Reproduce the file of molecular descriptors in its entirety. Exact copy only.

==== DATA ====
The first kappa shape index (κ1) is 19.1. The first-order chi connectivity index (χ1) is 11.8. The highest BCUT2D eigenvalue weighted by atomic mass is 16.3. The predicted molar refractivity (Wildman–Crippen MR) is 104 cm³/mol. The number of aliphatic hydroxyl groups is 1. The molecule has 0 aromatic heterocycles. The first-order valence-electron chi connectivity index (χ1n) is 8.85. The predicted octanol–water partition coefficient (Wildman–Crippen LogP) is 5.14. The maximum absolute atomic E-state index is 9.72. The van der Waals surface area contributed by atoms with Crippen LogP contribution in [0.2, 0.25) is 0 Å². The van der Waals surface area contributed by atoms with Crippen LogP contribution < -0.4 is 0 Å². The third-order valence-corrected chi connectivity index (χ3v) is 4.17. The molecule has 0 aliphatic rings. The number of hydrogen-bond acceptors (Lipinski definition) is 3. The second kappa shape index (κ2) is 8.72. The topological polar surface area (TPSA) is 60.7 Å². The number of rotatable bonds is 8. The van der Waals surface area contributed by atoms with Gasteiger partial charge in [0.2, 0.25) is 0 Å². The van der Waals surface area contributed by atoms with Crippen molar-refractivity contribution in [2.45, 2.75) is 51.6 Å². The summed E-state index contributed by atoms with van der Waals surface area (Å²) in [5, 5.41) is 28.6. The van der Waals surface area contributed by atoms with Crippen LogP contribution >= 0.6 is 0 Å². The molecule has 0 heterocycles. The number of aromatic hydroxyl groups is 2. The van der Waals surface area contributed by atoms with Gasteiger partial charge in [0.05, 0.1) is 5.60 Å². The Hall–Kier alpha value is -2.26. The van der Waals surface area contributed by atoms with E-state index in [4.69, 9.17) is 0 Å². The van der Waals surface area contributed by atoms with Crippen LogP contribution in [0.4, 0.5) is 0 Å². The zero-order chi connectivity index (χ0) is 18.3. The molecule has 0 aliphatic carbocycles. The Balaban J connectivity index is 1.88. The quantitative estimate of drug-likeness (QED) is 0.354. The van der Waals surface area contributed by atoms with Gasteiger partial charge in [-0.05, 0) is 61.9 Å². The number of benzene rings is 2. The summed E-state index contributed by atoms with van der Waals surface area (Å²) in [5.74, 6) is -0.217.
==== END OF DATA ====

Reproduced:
The first kappa shape index (κ1) is 19.1. The first-order chi connectivity index (χ1) is 11.8. The highest BCUT2D eigenvalue weighted by atomic mass is 16.3. The predicted molar refractivity (Wildman–Crippen MR) is 104 cm³/mol. The number of aliphatic hydroxyl groups is 1. The molecule has 0 aromatic heterocycles. The first-order valence-electron chi connectivity index (χ1n) is 8.85. The predicted octanol–water partition coefficient (Wildman–Crippen LogP) is 5.14. The maximum absolute atomic E-state index is 9.72. The van der Waals surface area contributed by atoms with Crippen LogP contribution in [0.2, 0.25) is 0 Å². The van der Waals surface area contributed by atoms with Crippen LogP contribution < -0.4 is 0 Å². The third-order valence-corrected chi connectivity index (χ3v) is 4.17. The molecule has 0 aliphatic rings. The number of hydrogen-bond acceptors (Lipinski definition) is 3. The second kappa shape index (κ2) is 8.72. The topological polar surface area (TPSA) is 60.7 Å². The number of rotatable bonds is 8. The van der Waals surface area contributed by atoms with Gasteiger partial charge in [0.2, 0.25) is 0 Å². The van der Waals surface area contributed by atoms with Crippen molar-refractivity contribution in [2.45, 2.75) is 51.6 Å². The summed E-state index contributed by atoms with van der Waals surface area (Å²) in [5, 5.41) is 28.6. The van der Waals surface area contributed by atoms with Crippen LogP contribution >= 0.6 is 0 Å². The molecule has 0 heterocycles. The number of aromatic hydroxyl groups is 2. The van der Waals surface area contributed by atoms with Gasteiger partial charge in [0.05, 0.1) is 5.60 Å². The Hall–Kier alpha value is -2.26. The van der Waals surface area contributed by atoms with E-state index in [4.69, 9.17) is 0 Å². The van der Waals surface area contributed by atoms with Crippen LogP contribution in [0.4, 0.5) is 0 Å². The zero-order chi connectivity index (χ0) is 18.3. The molecule has 0 aliphatic carbocycles. The Balaban J connectivity index is 1.88. The quantitative estimate of drug-likeness (QED) is 0.354. The van der Waals surface area contributed by atoms with Gasteiger partial charge in [-0.05, 0) is 61.9 Å². The number of benzene rings is 2. The summed E-state index contributed by atoms with van der Waals surface area (Å²) in [5.74, 6) is -0.217.